Short Bits: Hot Friday Sessions
November 9, 2013 02:38 PM
By Nicole Fauteux
Does 1+1 = 3? What Research Tells Us About the Potential of Two-Generation Approaches
“Are parents increasing their education levels and employment when their children are randomly assigned to Head Start? Yes,” said P. Lindsay Chase-Lansdale of Northwestern University, one of four presenters on a panel of researchers who shared their findings on two-generation approaches to improving children’s well-being and their parents’ economic prospects. Panelists reported that two-generation interventions related to income, assets, education and employment can produce positive results, but the timing and targeting of interventions may be key to their success.
Empirical research lags behind policy in this area, which is largely based on strong theoretical evidence. The papers presented by the panel will appear in the spring 2014 issue of The Future of Children. Discussant Nisha Patel of The Aspen Institute noted that this is the third year she has participated in an APPAM discussion of two-generation approaches and the crowd keeps growing – a good sign that future research on this topic will be forthcoming.
Early Childhood Interventions at Scale: Lessons for Current Policy Efforts
Policymakers considering President Obama’s proposed Preschool for All Initiative will want to consult three papers presented Friday afternoon that attempted to shed light on the short- and long-term impacts of early childhood education. The researchers employed large data sets from Head Start, the Early Childhood Longitudinal Study and the statewide Tennessee Voluntary Prekindergarten program for economically disadvantaged students. Of particular interest to all the panelists was the question of why early cognitive gains made in preschool programs appear to fade by the end of kindergarten or first grade.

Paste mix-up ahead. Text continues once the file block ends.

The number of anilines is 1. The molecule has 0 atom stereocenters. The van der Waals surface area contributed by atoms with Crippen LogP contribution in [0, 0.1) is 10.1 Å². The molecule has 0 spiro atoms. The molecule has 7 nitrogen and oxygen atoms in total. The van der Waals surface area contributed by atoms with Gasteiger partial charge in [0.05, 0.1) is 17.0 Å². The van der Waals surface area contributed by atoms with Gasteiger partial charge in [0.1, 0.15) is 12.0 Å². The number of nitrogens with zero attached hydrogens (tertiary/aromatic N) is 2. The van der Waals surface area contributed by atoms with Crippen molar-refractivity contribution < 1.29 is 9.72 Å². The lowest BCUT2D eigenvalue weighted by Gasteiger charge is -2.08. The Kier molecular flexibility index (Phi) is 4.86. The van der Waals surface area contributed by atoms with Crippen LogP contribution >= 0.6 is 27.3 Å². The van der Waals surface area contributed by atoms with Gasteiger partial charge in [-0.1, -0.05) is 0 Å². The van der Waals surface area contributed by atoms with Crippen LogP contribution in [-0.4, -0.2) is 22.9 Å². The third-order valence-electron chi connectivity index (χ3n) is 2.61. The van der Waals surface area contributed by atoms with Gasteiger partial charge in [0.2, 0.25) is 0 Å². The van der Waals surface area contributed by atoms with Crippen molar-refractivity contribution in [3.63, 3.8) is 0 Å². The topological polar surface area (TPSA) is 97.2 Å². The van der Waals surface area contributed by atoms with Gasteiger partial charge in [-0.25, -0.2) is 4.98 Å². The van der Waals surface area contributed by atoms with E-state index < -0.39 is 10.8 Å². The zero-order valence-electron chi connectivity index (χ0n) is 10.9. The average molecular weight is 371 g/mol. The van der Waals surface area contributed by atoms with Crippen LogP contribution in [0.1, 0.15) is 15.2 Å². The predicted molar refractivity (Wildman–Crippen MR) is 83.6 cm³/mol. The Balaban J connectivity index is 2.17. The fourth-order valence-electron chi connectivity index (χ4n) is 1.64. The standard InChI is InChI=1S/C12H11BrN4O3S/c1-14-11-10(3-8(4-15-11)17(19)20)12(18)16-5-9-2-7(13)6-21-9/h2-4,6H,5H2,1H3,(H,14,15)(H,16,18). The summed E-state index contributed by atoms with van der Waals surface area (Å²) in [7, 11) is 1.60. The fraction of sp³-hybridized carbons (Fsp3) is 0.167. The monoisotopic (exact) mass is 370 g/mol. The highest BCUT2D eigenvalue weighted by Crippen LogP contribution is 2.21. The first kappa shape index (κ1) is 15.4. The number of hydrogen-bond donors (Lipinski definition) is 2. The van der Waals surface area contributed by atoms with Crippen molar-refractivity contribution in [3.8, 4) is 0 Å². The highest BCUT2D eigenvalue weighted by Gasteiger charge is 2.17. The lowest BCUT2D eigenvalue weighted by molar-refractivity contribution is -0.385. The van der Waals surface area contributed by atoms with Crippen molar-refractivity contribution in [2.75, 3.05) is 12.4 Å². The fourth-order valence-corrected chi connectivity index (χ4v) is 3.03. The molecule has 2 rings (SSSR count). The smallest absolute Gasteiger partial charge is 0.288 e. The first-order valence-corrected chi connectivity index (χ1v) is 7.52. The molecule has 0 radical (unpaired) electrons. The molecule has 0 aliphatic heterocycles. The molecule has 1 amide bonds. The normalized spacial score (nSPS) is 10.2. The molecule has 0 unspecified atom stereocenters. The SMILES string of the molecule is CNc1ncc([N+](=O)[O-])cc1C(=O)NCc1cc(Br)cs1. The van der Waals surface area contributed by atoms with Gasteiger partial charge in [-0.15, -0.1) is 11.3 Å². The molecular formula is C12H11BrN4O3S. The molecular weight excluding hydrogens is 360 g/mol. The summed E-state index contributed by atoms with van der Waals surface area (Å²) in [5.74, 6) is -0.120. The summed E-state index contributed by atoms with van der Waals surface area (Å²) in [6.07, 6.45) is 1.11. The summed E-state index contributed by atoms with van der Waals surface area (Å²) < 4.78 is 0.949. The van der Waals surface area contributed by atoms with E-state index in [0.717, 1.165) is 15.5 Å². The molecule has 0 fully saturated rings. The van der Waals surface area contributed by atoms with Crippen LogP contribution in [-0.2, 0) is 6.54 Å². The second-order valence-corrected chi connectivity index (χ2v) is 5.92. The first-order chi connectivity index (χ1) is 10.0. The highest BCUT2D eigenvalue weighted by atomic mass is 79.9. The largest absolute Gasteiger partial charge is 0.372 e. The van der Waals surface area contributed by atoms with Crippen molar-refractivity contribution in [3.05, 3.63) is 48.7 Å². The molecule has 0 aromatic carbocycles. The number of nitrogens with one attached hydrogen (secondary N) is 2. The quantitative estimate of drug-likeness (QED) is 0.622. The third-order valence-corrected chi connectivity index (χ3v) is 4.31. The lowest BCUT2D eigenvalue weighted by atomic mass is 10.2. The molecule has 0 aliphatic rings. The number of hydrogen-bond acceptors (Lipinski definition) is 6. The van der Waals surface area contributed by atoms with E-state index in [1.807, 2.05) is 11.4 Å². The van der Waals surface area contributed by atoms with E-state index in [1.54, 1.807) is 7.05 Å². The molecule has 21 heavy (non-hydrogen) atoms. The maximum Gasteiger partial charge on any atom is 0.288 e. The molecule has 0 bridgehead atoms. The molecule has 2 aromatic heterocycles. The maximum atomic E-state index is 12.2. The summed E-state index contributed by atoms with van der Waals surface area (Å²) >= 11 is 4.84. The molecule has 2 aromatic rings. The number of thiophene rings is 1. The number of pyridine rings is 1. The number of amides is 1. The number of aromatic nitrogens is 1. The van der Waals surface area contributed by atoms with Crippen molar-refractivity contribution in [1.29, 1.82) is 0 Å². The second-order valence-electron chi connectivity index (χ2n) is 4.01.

Do the effects truly fade, they asked, or does the convergence of student scores arise from other factors that have not been studied? What is the experience of children in the control groups prior to entering school? What is occurring in the kindergarten classroom, and how has the increased availability of full-day kindergarten changed the equation? The session raised more questions than it answered, but happily the researchers indicated that they are already tackling some of these and will be sharing some of their findings next year.
Could Data “Tsunami” Usher in APPAM’s Moment?
Data Scientist: The Sexiest Job in the 21st Century
"I've been waiting a long time to see a headline like that," APPAM President Paul Decker told the crowd gathered Friday in Washington for his presidential address. The headline, taken from a Harvard Business Review article, was one of many moments of levity that punctuated Decker’s talk titled False Choices, Policy Framing, and the Promise of "Big Data".
While the use of big data is unquestionably a disruptive force within policy analysis, Decker believes the coming wave of data—and the need for people truly capable of making sense of it all—could usher in “APPAM’s moment.”
“The tools are continually evolving, but the underlying principles behind research are not,” he said. “Tricky research issues such as the distinction between causation and correlation and the appropriate methods to identify causation are not solved by the use of big data techniques. Our policy analysis and evaluation experts have been struggling with these issues for decades, and their expertise is critical to steering the translation of research and data into appropriate practice.”